What Is a Narrative Poem

What Is a Narrative Poem? – Writing Poems That Tell a Story

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What is a narrative poem? This is a type of poetry that is rather self-explanatory in what it actually is, yet it is a poetry type that is probably far lesser known than something like a sonnet. Today, we are going to have a look at a few different types of narrative poems, a brief history of the form, a few famous narrative poems and poets, and even a short foray into how to write narrative poetry. There is much to consider with this long-lasting narrative form, so let us get started and have a look at narrative poetry!



What Is a Narrative Poem?

When one generally thinks of a narrative, one is often immediately pulled towards the more famous narrative forms, such as novels or plays, but there are also many poems that make use of narrative structures. In fact, a poem that tells a story is one of the oldest forms of poetry that exist. Many of the most ancient poems told stories, and much of the time, these kinds of poems also formed part of the long-standing oral tradition.

The oral tradition is simply a term that refers to pre-writing societies, and it often took a very long time into human history for us to start recording many narratives. Take something like the Grimm Fairy Tales as an example. These classic fairy tales are not poems, but they were also not written by the Grimm Brothers as some believe, and the brothers who wrote the book that has led to their fame were instead archivists who traveled throughout Germany and simply wrote down the traditional fairy tales that were told by regular people.

Famous Narrative PoemsAnnabel Lee (1849) by Edgar Allan Poe; Edgar Allan Poe, “Annabel Lee”, 1849 fair copy., Public domain, via Wikimedia Commons

Many ancient poems followed that tradition, and because some of these ancient poems may have fallen out of human usage before any archivists came along to record them, we have no idea how many poems from the earliest days of human activity have been forever lost to us. However, that has not stopped poetry, and especially narrative poetry from continuing into the present day.

Poetry also generally isn’t as prominent as it once was, and narrative poems are no different. However, what is a narrative poem in more exact terms? It is simply a poem that tells a story, and because of this, it does not necessarily conform to many of the standard characteristics that are often associated with poems in general. For instance, they do not need to rhyme or follow any particular narrative poem structure. They are often longer though, and they will include characters and possibly even dialogue.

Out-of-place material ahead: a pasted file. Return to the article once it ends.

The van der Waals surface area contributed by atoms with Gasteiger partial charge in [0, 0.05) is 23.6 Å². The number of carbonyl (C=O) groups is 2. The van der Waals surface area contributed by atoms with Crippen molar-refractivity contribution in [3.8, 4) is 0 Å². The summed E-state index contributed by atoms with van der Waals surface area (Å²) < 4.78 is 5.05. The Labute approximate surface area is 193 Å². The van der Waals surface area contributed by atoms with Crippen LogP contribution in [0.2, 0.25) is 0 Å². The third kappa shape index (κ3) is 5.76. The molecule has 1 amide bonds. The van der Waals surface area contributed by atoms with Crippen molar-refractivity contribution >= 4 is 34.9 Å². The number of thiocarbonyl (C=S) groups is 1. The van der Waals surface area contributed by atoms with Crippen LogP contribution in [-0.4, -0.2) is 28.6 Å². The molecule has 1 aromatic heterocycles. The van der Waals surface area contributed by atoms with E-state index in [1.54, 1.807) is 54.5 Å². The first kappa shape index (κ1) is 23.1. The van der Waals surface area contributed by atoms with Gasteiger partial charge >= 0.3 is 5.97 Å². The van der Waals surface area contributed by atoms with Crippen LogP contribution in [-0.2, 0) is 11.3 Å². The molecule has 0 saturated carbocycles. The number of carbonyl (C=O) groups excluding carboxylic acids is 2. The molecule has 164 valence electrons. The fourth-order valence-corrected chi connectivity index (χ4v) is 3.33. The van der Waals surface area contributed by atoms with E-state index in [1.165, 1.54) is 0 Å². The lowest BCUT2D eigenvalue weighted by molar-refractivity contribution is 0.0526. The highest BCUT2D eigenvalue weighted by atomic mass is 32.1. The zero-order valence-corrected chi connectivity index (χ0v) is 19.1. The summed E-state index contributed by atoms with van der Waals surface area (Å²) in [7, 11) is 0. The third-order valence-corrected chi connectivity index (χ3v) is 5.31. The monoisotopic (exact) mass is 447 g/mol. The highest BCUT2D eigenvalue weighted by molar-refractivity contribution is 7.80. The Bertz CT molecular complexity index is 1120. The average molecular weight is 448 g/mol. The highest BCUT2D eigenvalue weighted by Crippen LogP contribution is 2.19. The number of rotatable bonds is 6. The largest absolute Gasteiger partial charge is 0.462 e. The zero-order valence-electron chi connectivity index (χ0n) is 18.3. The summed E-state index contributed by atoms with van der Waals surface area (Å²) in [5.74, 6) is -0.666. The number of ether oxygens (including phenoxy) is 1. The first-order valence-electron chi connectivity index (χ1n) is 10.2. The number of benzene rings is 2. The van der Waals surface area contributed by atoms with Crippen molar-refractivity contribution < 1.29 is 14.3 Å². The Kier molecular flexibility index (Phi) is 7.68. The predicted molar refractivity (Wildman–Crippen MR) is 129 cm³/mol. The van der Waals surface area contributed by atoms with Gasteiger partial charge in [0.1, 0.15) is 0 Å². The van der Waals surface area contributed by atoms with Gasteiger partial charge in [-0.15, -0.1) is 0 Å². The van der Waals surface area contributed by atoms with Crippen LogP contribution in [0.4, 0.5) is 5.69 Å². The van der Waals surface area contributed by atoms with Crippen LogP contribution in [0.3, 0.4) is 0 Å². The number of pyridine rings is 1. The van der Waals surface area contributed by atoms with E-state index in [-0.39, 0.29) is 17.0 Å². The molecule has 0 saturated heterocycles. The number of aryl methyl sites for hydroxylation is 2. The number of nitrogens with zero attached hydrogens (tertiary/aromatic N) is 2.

The reason a narrative poem is not simply a piece of prose, like a novel or short story, is because it also uses specific poetic techniques. A narrative poem does not need to make use of rhyme, but it can. It can structure itself around poetic meter or make use of a line structure that one may generally see in a poem.

However, we will go into more detail about the specific characteristics of narrative poems below. Let us first have a brief look at the history of narrative poetry.


A Brief History of Narrative Poetry

As has been mentioned, the earliest origins of narrative poetry go back to the oral tradition in human existence, and much of that is prehistory. This simply means that it existed before the beginnings of a civilization’s recording of historical events, and so the “prehistoric” era actually varies based on the culture with some of the earliest to record their poetry being the ancient Greeks.

Some of the earliest and most famous narrative poems are from the ancient Greek tradition, especially the works of Homer. These works, most notably the Iliad and the Odyssey, have become some of the most famous instances of epic poetry. Epic poetry is one of the oldest forms of narrative poetry that we are aware of in our shared history, but there are many other forms of older narrative poems that formed part of the oral tradition, such as the tales of Robin Hood.

Famous Poem that Tells a StoryWooden board (writing tablet) inscribed (Greek) in ink with lines 468-473, Book I of Homer’s Iliad (400-500 CE); Osama Shukir Muhammed Amin FRCP(Glasg), CC BY-SA 4.0, via Wikimedia Commons

The earliest narrative poems were often part of folkloric traditions and were passed down through the generations as they were iterated on and altered. This has led to contemporary versions of some of these ancient forms that are not necessarily exactly like they may have been when they were originally told. The method of telling a story through a poetic form may not be as large as it once was, but there could be an argument made that contemporary music has picked up the mantle.

While many songs tend to follow a looser lyrical form that does not necessarily tell a story, there are genres of music that have definitely maintained a certain dedication to a poetic form of storytelling, such as rap.

The earliest origins of narrative poetry may have their roots in the pre-recorded oral tradition, but it has been continuously developed over the centuries as it has been used in various forms and for numerous purposes.



Characteristics of Narrative Poetry

There is not necessarily a specific narrative poem structure that can be found in all narrative poems. Instead, narrative poetry is a somewhat loose term that encompasses a wide array of different ideas and techniques. In very general terms, a narrative poem is simply a poem that makes use of narrative techniques and forms. Basically, it is a poem that tells a story, and this means that it may make use of certain concepts that are generally associated with prose, such as novels and short stories.

Some of the most common of these narrative aspects include a dedication to plot, and so there is a continuous story that is being told that may make use of traditional plot devices and forms. For instance, a narrative poem may make use of the standard structure of a story and have an introduction that leads to a rising conflict of some description that ultimately ends with a climax and conclusion of some kind. A narrative poem does not need to do this though.

Famous Narrative Poems ExampleThe Village Blacksmith (1840) by Henry Wadsworth Longfellow; User, Public Domain, via Wikimedia Commons